Apple Sauce

Peel, core and chop a cooking apple. Heat gently in a pan with a little water and a teaspoon (5ml) of brown sugar, maple syrup or xylitol. You can add more water if it becomes too dry. You can make it plain or spice it up with half a teaspoon of ground nutmeg, or all-spice. When the apple is soft you can beat in a teaspoon of butter with a wooden spoon.

While still hot, put in a sterilised jar and it will keep for ages unopened, and in the fridge once opened for 4 or 5 days. It freezes well too (in a plastic container, not glass).

Cranberry Sauce

You can make it the old-fashioned way just by heating cranberries in a solution of water and sugar until the berries have burst and softened.

Or you can fancy the recipe up a bit with some orange juice and zest, some cinnamon, ginger (which I love) and cloves (take these out before you put it in jars!). You could even add a slug of ruby port after it’s cooked. All delicious options – hot or cold.

If you want a clear jelly, cook the berries without sugar, squash with a potato masher, put them through a suspended jelly bag overnight, then heat with sugar at about 45g per 100ml of liquid.

Christmas Chutney

Cranberries come in bag or boxes, not loose, so you might have some left once you’ve made some sauce. You can use the rest in s festive chutney.

Put about 800g dried fruit in a bowl (chopped apricots, dates and raisins) and cover with boiling water. Leave to soak.

Meanwhile peel, core and chop a cooking apple, zest an orange, grate a bit of ginger root (~1”) and chop one large or a couple of small onions. Put these in a pan with ~300ml vinegar and cook gently with a lid on until the onion is transparent. Add the soaked fruit and a tablespoon of sugar, xylitol or maple syrup. When the mixture starts to thicken, it’s ready to jar.

Bread Sauce

This won’t appear on our table but I know people who love it most of all at Christmas.

Peel an onion and stick half a dozen cloves in it. Put it in a pan with ½ pint of milk (~300ml or a mug full), a bay leaf, salt, pepper and some whole peppercorns. Bring the milk to the boil slowly, then remove from the heat and let stand for at least an hour. Strain or remove the onion and other solid bits, then add ~100g of fresh breadcrumbs and a knob of butter. Bring back to the boil and simmer for a few minutes. If you make this the day before, leave it a bit less firm as it will thicken more when you re-heat it.

Gravy

As your turkey/joint cooks, skim off the juices and collect in a pan.

If you stuff your bird with roughly chopped onions, carrots and apples and cover it with streaky bacon, that adds wonderfully to the flavour.

Then add some gravy browning or cornflour (both of these need to be mixed with cold water before adding to hot liquid), bring to the boil and simmer to thicken.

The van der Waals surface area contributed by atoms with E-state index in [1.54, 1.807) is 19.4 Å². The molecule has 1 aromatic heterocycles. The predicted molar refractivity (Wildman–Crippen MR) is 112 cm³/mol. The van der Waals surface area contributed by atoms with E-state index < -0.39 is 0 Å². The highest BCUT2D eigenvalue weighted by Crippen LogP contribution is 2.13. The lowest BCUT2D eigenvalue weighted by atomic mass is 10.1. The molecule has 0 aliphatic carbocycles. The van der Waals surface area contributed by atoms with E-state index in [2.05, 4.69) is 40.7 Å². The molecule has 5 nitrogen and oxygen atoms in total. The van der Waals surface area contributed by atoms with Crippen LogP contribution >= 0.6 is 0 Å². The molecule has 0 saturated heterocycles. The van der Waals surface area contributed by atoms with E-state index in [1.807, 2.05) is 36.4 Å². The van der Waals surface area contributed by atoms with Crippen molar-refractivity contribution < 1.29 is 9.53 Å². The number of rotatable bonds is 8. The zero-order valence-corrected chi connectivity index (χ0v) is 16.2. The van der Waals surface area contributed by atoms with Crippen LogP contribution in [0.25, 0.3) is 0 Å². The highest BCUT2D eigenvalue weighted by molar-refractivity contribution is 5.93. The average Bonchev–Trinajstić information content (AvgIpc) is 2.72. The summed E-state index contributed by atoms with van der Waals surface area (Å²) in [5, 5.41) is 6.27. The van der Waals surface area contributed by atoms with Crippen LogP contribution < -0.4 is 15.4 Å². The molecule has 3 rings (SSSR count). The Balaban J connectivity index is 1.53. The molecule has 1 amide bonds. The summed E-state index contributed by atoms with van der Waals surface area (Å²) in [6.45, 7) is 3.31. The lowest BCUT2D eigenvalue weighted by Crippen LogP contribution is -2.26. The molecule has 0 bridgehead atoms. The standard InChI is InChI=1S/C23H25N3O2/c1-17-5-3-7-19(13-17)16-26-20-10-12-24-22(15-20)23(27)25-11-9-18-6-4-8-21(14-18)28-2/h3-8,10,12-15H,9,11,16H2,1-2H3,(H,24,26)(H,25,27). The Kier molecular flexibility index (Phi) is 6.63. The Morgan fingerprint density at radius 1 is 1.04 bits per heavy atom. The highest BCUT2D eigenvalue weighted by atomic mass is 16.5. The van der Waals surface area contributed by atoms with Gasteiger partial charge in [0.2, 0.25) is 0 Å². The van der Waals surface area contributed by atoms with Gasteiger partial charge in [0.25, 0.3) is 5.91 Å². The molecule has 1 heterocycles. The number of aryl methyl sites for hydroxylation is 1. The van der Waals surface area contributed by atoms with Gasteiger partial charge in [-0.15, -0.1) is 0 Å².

Salad dressings

Given the current cold-snap (our central heating has gone wrong – Brrrr!) I doubt many of you will have salad as a main course, but you might do a starter with a salad garnish.

You can’t go wrong with plain extra virgin olive oil and vinegar – balsamic if you want some sweetness, eg for on tomatoes and onions, or white wine vinegar for a light touch.

Here’s a mix we use a lot:

Into a glass screw-top jar or dressing bottle place:

– 6 tablespoons olive oil

– 2 tablespoons avocado oil

– 1 tablespoons apple cider vinegar

– squeeze of lemon juice to taste

– 1 teaspoon wholegrain mustard

Shake well. It will keep fine for a week.

This dressing contains omega 3 and 9 fats with only a little omega 6.

Mayonnaise

Paul’s Rapeseed Oil Mayonnaise

In a blender, blitz an egg, ½ tsp salt, ½ tsp Dijon mustard, a tiny clove garlic (optional), a splash of cider vinegar (~ 1 dsp).

Drizzle in ~ 400ml rapeseed oil while blending

This one is higher in omega 6. You can use olive oil instead; it has a stronger flavour. It will still be better than shop-bought which is made mostly from sunflower oil.

Ditch the Carbs Easy Mayo

Try this one from Libby at Ditch the Carbs.

Tips to get easy mayonnaise recipe to work every time are:

  • use mild flavour olive oil

  • ingredients don’t have to be at room temperature

  • keep the blade attachment at the bottom of the jar until it thickens



Top tip: Get saucy in the kitchen this Christmas.

Quote of the Month – Mingle

 

Even though we’re supposed to be the smartest beings on the earth, we’ve lost the plot; we’ve lost the point of us and it turns out that the point of us is to mingle.

Ruby Wax

 

May we all enjoy mingling with our nearest and dearest this Christmas.

Free Yourself From Counting

Do you track what you eat? Wear a fitness watch? Like a long streak? Lots of us love a good graph but it can be dangerous too. Achieving measures and collecting data can be addictive – to your detriment.

Calories

When I help people learn to eat well, one of the things that surprises them is the lack of counting. It’s all about nutrients, pleasure, satisfaction and health, caring for yourself with real food, with not a calorie in sight. Calories are all very well as a physics measure of energy but they tell you nothing about biology or how your body uses different types of foods in different ways. Counting them tends to drive people towards bad food choices.

Most diets are based on calorie restriction, even if they disguise that by using measures like points. So dieters head for lower calorie foods and manufactured food-like products. Often these are low in fat, so valuable nutrients are lost.